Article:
Vascular responses of the extremities to transdermal application of vasoactive agents in Caucasian and African descent individuals

Abstract

Purpose

Individuals of African descent (AFD) are more susceptible to non-freezing cold injury than Caucasians (CAU) which may be due, in part, to differences in the control of skin blood flow. We investigated the skin blood flow responses to transdermal application of vasoactive agents.

Methods

Twenty-four young males (12 CAU and 12 AFD) undertook three tests in which iontophoresis was used to apply acetylcholine (ACh 1 w/v %), sodium nitroprusside (SNP 0.01 w/v %) and noradrenaline (NA 0.5 mM) to the skin. The skin sites tested were: volar forearm, non-glabrous finger and toe, and glabrous finger (pad) and toe (pad).

Results

In response to SNP on the forearm, AFD had less vasodilatation for a given current application than CAU (P = 0.027–0.004). ACh evoked less vasodilatation in AFD for a given application current in the non-glabrous finger and toe compared with CAU (P = 0.043–0.014) with a lower maximum vasodilatation in the non-glabrous finger (median [interquartile], AFD n = 11, 41[234] %, CAU n = 12, 351[451] %, P = 0.011) and non-glabrous toe (median [interquartile], AFD n = 9, 116[318] %, CAU n = 12, 484[720] %, P = 0.018). ACh and SNP did not elicit vasodilatation in the glabrous skin sites of either group. There were no ethnic differences in response to NA.

Conclusion

AFD have an attenuated endothelium-dependent vasodilatation in non-glabrous sites of the fingers and toes compared with CAU. This may contribute to lower skin temperature following cold exposure and the increased risk of cold injuries experienced by AFD.

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Fig. 1
Fig. 2

Abbreviations

ACh:

Acetylcholine

AFD:

African descent

AVA:

Arteriovenous anastomoses

CAU:

Caucasian

ED50:

Half-maximal effective dose

IQR:

Interquartile range

MAP:

Mean arterial pressure

Mdn:

Median

NA:

Noradrenaline

NFCI:

Non-freezing cold injury

SNP:

Sodium nitroprusside

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Acknowledgments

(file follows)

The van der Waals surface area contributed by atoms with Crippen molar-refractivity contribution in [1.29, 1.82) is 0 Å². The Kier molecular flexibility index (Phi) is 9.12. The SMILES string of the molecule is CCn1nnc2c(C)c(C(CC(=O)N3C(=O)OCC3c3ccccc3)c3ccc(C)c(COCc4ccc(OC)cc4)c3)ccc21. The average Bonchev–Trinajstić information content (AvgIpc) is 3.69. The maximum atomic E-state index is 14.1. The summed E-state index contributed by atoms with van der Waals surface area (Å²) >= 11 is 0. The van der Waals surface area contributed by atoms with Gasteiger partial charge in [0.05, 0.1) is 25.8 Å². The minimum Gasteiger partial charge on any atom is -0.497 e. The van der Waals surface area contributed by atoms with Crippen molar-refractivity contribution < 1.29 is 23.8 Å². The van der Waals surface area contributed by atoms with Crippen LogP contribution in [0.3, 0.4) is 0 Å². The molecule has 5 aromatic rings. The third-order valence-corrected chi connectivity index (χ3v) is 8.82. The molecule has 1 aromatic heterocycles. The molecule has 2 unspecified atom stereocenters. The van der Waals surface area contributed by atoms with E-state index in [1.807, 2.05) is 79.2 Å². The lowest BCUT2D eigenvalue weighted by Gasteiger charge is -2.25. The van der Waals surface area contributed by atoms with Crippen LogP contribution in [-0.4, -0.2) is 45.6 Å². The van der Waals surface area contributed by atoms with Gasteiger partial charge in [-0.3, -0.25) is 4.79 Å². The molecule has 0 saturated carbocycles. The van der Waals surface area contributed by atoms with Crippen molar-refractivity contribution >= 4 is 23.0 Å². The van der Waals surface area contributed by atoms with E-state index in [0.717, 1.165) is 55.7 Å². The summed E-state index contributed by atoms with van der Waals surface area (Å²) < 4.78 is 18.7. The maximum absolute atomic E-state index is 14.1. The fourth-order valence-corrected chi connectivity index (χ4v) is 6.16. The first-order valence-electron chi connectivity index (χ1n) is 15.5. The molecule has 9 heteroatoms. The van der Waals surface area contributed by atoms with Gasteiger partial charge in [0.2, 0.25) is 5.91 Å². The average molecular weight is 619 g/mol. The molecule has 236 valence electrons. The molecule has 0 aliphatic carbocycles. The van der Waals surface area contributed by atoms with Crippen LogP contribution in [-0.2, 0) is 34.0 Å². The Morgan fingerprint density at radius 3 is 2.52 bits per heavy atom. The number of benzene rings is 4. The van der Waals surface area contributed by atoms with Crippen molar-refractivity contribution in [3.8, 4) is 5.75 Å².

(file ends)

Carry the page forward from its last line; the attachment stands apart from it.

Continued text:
The authors wish to thank the participants for volunteering for the study.

Conflict of interest

The authors declare that they have no conflict of interest.

Ethical standard

This study complied with The Declaration of Helsinki, as adopted at the 18th World Medical Association (WMA) General Assembly, Helsinki, Finland, 1964 and last amended at the 64th World Medical Association General Assembly, Brazil, 2013. This study complied with the Council of Europe (2005). Additional Protocol to the convention on human rights and biomedicine concerning biomedical research. European Treaty Series No. 195, Strasbourg 25 January 2005. Additionally, the study received ethical and scientific approval from the Science Faculty Ethics Committee, prior to recruitment of volunteer participants, who gave informed written consent.

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Correspondence to Matthew J. Maley.

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Communicated by George Havenith.

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Maley, M.J., House, J.R., Tipton, M.J. et al. Vascular responses of the extremities to transdermal application of vasoactive agents in Caucasian and African descent individuals. Eur J Appl Physiol 115, 1801–1811 (2015). https://doi.org/10.1007/s00421-015-3164-2

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Keywords

  • Ethnicity
  • Vasodilatation
  • Vasoconstriction
  • Glabrous
  • Non-glabrous